Then again, as already mentioned, the type of injurious agent may be varied by eiVilization. The part played by the motor-car in the death-returns needs no emphasis here. Modern bacteriological science shows that certain microbes, especially the group known as streptococci, are playing an increasingly important part as disease pro- ducers. The national problem of the rheumatic disorders is probably closely concerned with this group of organ- isms as one of the important factors. Modern sleeping arrangements in public schools and institutions appear to offer facilities for the streptococcus to paSs from one boy or girl to another. The problems of ventilation and the heating of houses do not arise for the out-of-door uncivilized individual ; but the indoor canditicins in which civilized man is forced to spend such a very large proportion of his life Call for adjustments and adaptations which man has not yet succeeded in accomplishing.
But even the out-door environment of the city worker is little less inimical to Man's normality. - The pollution of the atmosphere by smoke exposes the delicate lining membranes of the lungs to irritation, 'against which resis- tance can be but slowly built up. An apparent increase in cancer of the lung in recent times is sometimes attri- buted in part to this cause. The acid fumes in London are powerful enough to eat into the stone-work of the Houses of Parliament—a natural propagandist hint, if there ever was one.
Tuberculosis, one of the scourges of the civilized areas of the world, appears, in certain countries, in- c!uding our own, to be yielding to scientific attack. The factors which led to its prevalence are appar- ently being brought under control. One group of the population, however, does not share in the general decrease in the tuberculosis mortality rate, the group which includes the young adolescent girl. The in- creased employment of women in industry has, without doubt, raised many new problems for the health authori- ties. The average young female office-worker lives a thoroughly unhygienic life, civilization offering her easy transport in crowded vehicles, late nights spent in the cinema or dance-hall, and facilities for eating the wrong sort of machine-prepared food in insufficient quantity amid attractive surroundings. To such injurious agents, her reactive capacity, amazingly good in some instances, is bound to be weakened sooner or later. Not surpris- ingly, tuberculosis takes its toll. Among the survivors, and perhaps more among the working women of the north, anaemia is a severe handicap to health.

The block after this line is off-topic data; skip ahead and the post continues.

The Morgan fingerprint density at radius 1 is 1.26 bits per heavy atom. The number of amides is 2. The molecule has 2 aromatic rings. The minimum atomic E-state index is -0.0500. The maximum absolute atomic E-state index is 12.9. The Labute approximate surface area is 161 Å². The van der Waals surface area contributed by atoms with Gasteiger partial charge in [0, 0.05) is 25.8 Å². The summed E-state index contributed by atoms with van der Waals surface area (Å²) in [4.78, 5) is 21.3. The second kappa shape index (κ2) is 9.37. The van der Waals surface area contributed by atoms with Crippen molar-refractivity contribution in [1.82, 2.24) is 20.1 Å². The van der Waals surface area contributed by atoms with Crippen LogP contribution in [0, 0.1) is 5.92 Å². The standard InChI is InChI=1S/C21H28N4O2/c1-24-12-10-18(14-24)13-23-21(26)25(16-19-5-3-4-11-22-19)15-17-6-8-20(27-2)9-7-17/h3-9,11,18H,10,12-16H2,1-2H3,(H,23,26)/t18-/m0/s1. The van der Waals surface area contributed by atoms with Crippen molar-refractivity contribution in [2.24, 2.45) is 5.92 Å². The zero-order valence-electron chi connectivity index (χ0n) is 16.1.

Civilization has increased the hygienic risks of mankind in many directions, without coincidently bringing the means of countering them. The decreased risk to life from ancient causes, consequent on the success of our public health " methods, means that more people survive to old age and are exposed to the dangers peculiar to senescence. Meanwhile, in my opinion, the general quality of the race as regards health is certainly on the up-grade; but the problem is a complex one.